The search engine optimization world is about to change in a big way. For most of us deep in the industry, this comes as no surprise. It has been known for quite some time that Google was planning to roll out their so-called “mobile-first” index. There has been a great deal of speculation about exactly how the mobile-first index would be structured and how it would impact search engine rankings.
For the past few years, Google has pushed website owners to focus on security and mobile accessibility of website content, and has publically stated that both would be important to the future of website rankings. With mobile usage having surpassed desktop usage on many websites, it only makes sense to organize the web’s content mobile-first.
Should I panic?
Don’t panic just yet. Google has just started rolling out its mobile-first crawler. It will take months before a full implementation is complete. At this time, Google has not provided a date as to when the rollout will be complete. Google developers are currently in the midst of resolving a testing phase bug, and have indicated that the mobile-first index will roll out to more and more searches as the company gains confidence that the mobile user agent crawl is working well.
What if I don’t have a mobile site?
The best way to prepare for the mobile-first index would be with a well-designed, responsive website. A responsive website is one that automatically adapts to the size of the screen the user is using. This is the most widely accepted method for providing mobile support and a great way to optimize for both the Google desktop and mobile index, as the content on your website will be similar in both instances.
If you have a separate mobile website that is different from your desktop, you may want to consider updating to a responsive designed website. While not immediately necessary, as the mobile index becomes the primary indexing (and possibly in the future the only index), separate mobile websites will present a problem because they may have different or less content than your desktop version.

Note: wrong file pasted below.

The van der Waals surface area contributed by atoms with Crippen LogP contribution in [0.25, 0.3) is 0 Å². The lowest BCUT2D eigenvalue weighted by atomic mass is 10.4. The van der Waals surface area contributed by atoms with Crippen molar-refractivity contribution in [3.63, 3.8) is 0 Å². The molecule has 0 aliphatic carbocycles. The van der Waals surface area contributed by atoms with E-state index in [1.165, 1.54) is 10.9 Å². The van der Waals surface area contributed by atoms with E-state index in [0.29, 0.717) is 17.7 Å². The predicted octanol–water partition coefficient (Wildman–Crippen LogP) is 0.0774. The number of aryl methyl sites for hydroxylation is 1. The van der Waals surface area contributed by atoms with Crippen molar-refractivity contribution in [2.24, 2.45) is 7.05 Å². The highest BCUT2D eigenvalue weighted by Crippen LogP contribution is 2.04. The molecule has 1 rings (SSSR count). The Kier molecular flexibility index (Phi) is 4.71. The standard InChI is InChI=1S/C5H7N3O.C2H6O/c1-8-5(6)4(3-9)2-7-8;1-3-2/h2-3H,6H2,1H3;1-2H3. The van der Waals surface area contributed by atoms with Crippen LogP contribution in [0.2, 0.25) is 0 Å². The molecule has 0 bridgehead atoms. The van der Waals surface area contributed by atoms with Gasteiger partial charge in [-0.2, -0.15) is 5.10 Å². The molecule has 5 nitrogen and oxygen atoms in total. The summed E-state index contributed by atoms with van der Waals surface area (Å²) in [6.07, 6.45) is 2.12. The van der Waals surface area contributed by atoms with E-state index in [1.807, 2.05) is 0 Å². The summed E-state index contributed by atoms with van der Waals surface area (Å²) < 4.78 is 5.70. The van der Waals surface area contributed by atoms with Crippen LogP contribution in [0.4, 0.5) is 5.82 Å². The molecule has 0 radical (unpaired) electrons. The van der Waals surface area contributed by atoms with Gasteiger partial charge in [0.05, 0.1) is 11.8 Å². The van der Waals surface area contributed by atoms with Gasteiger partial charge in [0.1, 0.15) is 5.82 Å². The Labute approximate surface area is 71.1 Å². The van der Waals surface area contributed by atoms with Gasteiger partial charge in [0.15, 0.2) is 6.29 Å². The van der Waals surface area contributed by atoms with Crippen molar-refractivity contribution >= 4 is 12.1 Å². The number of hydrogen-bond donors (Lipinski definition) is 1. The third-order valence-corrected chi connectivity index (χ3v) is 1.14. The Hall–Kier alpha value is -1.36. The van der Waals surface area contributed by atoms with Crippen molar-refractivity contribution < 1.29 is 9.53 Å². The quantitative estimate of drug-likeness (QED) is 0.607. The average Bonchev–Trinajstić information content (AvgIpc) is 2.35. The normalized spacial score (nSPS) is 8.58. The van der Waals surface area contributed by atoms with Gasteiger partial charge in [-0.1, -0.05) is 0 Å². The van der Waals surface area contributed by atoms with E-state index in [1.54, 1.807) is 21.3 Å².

If you are unsure if your site has a mobile version at all, Google has a handy testing tool that will help you tell if you do have a mobile version. You can find this tool at https://search.google.com/search-console/mobile-friendly. It is important to note that just because this tool indicates that you are mobile friendly, it does not mean your website is optimized to rank in the mobile-first index.
Will this significantly change how my site ranks?
Not immediately. Paul Haahr, a Google rankings expert, has stated that mobile-first indexing shouldn’t result in significant short-term changes in rankings. It is too early to tell exactly how this will impact rankings, but speculation from search engine experts is that over the long-term, websites that do not provide a mobile version should not expect to rank well for certain keywords.
What should I do today to prepare?
If you don’t already have a mobile-friendly website, incorporate one into your 2017 marketing plan. By this time next year, it is likely that the mobile-first index will be impacting search results to a greater degree. It is also likely that more than 50% of all of your website traffic is from users on mobile devices, so by not providing a mobile version you’re slamming your door in their face.
If you do have a mobile website, begin thinking about your plan for mobile-first SEO. It is not yet time to abandon desktop SEO, but there are differences to what the mobile index can see as opposed to the desktop. Make sure your mobile version contains your key content and that your key content is indexable by the mobile-first spider.
Regardless, we recommend talking with an online marketing expert that can help your business use this change as an opportunity to move ahead of your competition.